The Messenger: Works by Mozart and Silvestrov
. Helene Grimaud, piano; Camerata Salzburg. Deutsche Grammophon 483 7853.

Pianist Helene Grimaud has put together an interesting program of works by a composer known to virtually all classical fans (and even a goodly number of non-fans) plus some works by a composer not nearly as widely known. The idea seems to be a noble one, but I do wonder how many Mozart lovers are going to be interested in a program that also includes works by a contemporary composer. I hope there are some music lovers out there who might already be interested in such a program, but for those who are skeptical (or even, heaven forbid, cynical), I will try to do my humble best to make a case for the program that Grimaud has pulled together for this enjoyable recording.

Now, if you happen to be one of those many classical music lovers who are unfamiliar with the Ukrainian composer Valentin Silvestrov (b. 1937), let me assure that his compositions that are included in this release are neither difficult, dissonant, nor demanding. Indeed, they fit right into the musical soundscape of the Mozart, which is presumably one of the main points that Grimaud had in mind when she conceived of this unusual pairing of composers so widely separated from each other in both time and space.

The disc opens with three pieces by Mozart, all in a minor key. As the opening notes of the Fantasia in D minor unfold, it is clear that Grimaud is giving us a Romantic interpretation of Mozart’s music. The piano sound is big and bold and her playing is highly expressive, with plenty of tempo fluctuations, pauses, and highlighting. Moving from solo piano to concerto, Grimaud brings that same lush, Romantic style to Mozart’s Piano Concerto No. 20 in D minor, one of the composer’s most well-known and well-loved masterpieces (here). The net result is dramatic, but perhaps a touch too expressive. For comparison, I listened to Murray Perahia with the English Chamber Orchestra from his boxed set and played a DVD featuring Mitsuko Uchida, also with Camerata Salzburg. Both performances were expressive, more so than I remembered, not having played either in quite some time. However, neither seemed quite so florid as Grimaud. Some listeners will love her approach, others might find it a bit over the top. Different strokes for different folks.

The remainder of the program comprises music by Silvestrov, beginning with the work that gives this album its title, The Messenger. Actually, this work appears twice, first of which is a version for piano and string orchestra. The piece has a nostalgic, dusky glow that Grimaud underlines with her wistful, expressive approach, much as she did in  the Mozart. Adding to the dreamlike ambience of this version are the subtle sound effects (the rustling of breezes) blended in by the sound engineer, Stephan Flock. Next up is Silvestrov’s Two Dialogues with Postscript. which consists of three short movements. Silvestrov’s intention in this composition is in sync with Grimaud’s intention in putting music from two different eras together. The Two Dialogues are first with Schubert, in a movement that Silvestrov titles “Wedding Waltz,” while the second is with Wagner, in a movement he titles “Postludium.” These are fascinating little pieces, sounding at once dreamlike yet direct. The piano seems to be recorded more distantly than it was in the Mozart, adding to the overall sensation of music originating from somewhere distant in both time and space. Interestingly, Silvestrov gives credit to both Schubert and Wagner, in fact listing them as co-composers. The third movement (the Postscript, by Silvestrov alone), titled “Morning Serenade,” continues in that same dreamlike fashion. The final selection on the album is the solo piano version of The Messenger. As she did in the Mozart, Grimaud tends to linger, to pause, and to heighten the emotional impact of the music. The ending is a quiet chord that just flickers in darkness before being swallowed by silence. It is in its own quiet way an amazing, thought-provoking musical effect. Sigh…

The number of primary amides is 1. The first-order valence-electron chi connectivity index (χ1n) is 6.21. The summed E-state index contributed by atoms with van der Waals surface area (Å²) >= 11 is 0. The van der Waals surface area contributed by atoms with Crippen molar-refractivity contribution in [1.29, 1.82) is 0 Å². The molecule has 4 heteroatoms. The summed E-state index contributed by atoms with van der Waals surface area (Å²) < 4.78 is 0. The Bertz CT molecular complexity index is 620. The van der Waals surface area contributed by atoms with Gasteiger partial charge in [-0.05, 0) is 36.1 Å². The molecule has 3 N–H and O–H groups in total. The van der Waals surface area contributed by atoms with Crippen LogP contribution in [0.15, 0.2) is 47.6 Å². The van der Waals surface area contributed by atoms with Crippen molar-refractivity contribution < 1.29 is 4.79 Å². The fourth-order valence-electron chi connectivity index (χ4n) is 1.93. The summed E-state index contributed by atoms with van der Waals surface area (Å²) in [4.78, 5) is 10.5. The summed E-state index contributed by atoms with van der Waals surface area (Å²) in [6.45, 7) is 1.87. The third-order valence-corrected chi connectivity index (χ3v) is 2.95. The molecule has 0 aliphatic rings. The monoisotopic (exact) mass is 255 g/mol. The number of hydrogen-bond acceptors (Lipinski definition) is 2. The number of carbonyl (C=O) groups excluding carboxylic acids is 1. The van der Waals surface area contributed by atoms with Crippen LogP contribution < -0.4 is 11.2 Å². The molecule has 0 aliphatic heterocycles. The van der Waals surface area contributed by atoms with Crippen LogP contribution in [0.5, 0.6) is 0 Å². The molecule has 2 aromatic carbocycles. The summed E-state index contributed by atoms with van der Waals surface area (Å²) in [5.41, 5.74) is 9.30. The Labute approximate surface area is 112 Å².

The overall impression made by the Silvestrov compositions after hearing the Mozart compostions is that we are now experiencing the musical mood of the Mozart works from a reflective, nostalgic, half-imagined perspective. Although the Mozart pieces are all in a minor key, they still exude energy and assertiveness, especially as performed with such flair as Grimaud brings to bear on them, while the Silvestrov pieces have a softer, more diffuse form of energy, captured in softer focus. The effect is underscored by the engineering, with the Mozart selections being captured closer more vividly and up-front than the Silvestrov, which are presented in a more diffuse, ambient sonic portraiture. The program makes sense, it satisfies both musically and intellectually, and it invites the listener to explore music both old and new with an open mind and active ear.

Bonus Recommendations